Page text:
The course in (Black) History was one of two classes requested by the Student Association’s Human Relations Committee and would be offered starting in the spring quarter of 1969.
“Andrews University will be the first Seventh-day Adventist school of higher learning to include in its curriculum a course which deals exclusively with the historical development of (African Americans) from the slaveship era to the civil rights movement.”
Michigan Senator Visits Andrews University
In the January 7, 1969 issue of the Lake Union Herald, Andrews University shared the news that Michigan Senator Philip Hart made a visit to the school.
“The difference between the Black struggle and other revolutions in history is that these goals are not economical, but psychological,” said Senator Philip Hart Michigan in addressing a joint assembly of Andrews University graduate and undergraduate students on Thursday, December 12.
Hart spoke in commemoration of Human Rights Day (December 10) and Human Rights Week (December 11 to 17). The Human Rights program was under the area of the Andrews University International Relations Club.”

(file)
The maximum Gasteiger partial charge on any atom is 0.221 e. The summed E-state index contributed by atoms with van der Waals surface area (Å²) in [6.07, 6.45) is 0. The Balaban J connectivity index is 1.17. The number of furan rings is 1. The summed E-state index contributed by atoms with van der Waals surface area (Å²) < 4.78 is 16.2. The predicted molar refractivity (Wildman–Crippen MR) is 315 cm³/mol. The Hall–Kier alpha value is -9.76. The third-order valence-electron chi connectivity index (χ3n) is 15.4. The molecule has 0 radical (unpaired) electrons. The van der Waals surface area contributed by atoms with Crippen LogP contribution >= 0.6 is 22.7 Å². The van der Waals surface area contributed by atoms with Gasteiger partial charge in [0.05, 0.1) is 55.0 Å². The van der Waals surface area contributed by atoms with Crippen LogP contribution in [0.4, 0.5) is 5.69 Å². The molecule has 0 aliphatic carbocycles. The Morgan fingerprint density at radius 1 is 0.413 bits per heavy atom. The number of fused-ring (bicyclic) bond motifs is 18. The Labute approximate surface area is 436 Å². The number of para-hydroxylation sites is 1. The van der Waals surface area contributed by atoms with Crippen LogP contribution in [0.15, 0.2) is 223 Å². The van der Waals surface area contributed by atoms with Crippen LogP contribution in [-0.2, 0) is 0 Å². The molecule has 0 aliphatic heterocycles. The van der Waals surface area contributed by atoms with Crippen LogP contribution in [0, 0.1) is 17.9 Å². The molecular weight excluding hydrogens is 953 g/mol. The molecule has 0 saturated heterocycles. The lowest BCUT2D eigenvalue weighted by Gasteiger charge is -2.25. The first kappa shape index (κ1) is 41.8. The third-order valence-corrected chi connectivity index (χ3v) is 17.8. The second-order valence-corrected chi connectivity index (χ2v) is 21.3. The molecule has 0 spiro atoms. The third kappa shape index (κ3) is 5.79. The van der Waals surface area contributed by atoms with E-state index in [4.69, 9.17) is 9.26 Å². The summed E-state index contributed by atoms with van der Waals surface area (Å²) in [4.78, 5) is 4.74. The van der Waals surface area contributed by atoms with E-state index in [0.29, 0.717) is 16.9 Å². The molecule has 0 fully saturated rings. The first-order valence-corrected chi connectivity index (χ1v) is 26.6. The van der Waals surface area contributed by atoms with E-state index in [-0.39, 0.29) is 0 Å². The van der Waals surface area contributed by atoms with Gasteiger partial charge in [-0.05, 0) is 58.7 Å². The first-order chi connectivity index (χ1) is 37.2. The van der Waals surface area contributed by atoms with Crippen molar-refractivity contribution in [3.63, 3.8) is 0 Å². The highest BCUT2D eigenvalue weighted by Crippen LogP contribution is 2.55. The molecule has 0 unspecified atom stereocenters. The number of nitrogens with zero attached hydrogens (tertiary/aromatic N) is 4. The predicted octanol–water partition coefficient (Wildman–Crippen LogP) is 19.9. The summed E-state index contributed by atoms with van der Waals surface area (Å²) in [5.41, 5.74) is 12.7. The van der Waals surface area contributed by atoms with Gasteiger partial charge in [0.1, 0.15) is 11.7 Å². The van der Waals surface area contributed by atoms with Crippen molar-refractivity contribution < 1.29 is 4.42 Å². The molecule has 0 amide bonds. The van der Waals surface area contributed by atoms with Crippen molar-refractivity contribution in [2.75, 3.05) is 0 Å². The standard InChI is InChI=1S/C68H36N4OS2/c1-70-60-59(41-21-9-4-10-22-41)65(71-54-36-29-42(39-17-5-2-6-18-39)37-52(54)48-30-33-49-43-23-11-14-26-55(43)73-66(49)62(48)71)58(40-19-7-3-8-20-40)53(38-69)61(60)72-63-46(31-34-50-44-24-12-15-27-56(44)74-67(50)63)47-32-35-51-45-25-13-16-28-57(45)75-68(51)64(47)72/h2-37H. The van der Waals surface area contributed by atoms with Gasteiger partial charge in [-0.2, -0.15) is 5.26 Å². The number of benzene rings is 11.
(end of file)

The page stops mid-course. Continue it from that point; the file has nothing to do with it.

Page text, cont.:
April 1969: Andrews University Conducts Human Dynamics Workshop
Perhaps maybe in an attempt to find a solution to racial strife, Andrews University conducted a human dynamics workshop in April 1969. This six-day workshop aimed to test “blacks and whites living together in unity and harmony in the same environment.”
“According to Dr. Charles C. Crider, chairman of the Andrews University behavioral sciences department and director of the workshop, the workshop was conducted as an experimental project to test a biracial community in a laboratory with the view of projecting the findings into a total community,” the article quotes.
For the workshop, a total of 18 people participated in the three phases of the workshop: Nine Black and nine White ministers and laymen from the Lake Union Conference.
The first phase, participants acquainted themselves with each other and agreed they could work together. During the second phase, the participants raised specific issues and experimented with the problems and releasing their tension. “The entire group was culturally shocked by some of the charges made, but all members agreed that the issues had been discussed with no animosity.” In the third and final phase, the members compiled recommendations and proposals for a program to be tested in a real community.
Katie Fellows is a Berrien Springs-based freelance writer.